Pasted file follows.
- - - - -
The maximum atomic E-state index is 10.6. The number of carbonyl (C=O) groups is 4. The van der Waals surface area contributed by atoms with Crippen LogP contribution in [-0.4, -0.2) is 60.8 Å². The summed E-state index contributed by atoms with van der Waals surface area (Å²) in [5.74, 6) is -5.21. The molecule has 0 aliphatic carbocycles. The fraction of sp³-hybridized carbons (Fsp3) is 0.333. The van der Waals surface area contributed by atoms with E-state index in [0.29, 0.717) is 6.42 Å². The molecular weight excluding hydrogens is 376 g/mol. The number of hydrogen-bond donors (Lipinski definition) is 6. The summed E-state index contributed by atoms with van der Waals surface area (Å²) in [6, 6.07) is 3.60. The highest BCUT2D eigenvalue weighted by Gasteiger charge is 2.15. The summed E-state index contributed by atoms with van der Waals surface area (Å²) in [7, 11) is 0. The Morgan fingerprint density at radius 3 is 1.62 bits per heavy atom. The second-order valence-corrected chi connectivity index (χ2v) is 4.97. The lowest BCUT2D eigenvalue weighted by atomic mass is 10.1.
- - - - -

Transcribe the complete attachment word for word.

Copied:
The maximum atomic E-state index is 10.6. The number of carbonyl (C=O) groups is 4. The van der Waals surface area contributed by atoms with Crippen LogP contribution in [-0.4, -0.2) is 60.8 Å². The summed E-state index contributed by atoms with van der Waals surface area (Å²) in [5.74, 6) is -5.21. The molecule has 0 aliphatic carbocycles. The fraction of sp³-hybridized carbons (Fsp3) is 0.333. The van der Waals surface area contributed by atoms with E-state index in [0.29, 0.717) is 6.42 Å². The molecular weight excluding hydrogens is 376 g/mol. The number of hydrogen-bond donors (Lipinski definition) is 6. The summed E-state index contributed by atoms with van der Waals surface area (Å²) in [6, 6.07) is 3.60. The highest BCUT2D eigenvalue weighted by Gasteiger charge is 2.15. The summed E-state index contributed by atoms with van der Waals surface area (Å²) in [7, 11) is 0. The Morgan fingerprint density at radius 3 is 1.62 bits per heavy atom. The second-order valence-corrected chi connectivity index (χ2v) is 4.97. The lowest BCUT2D eigenvalue weighted by atomic mass is 10.1.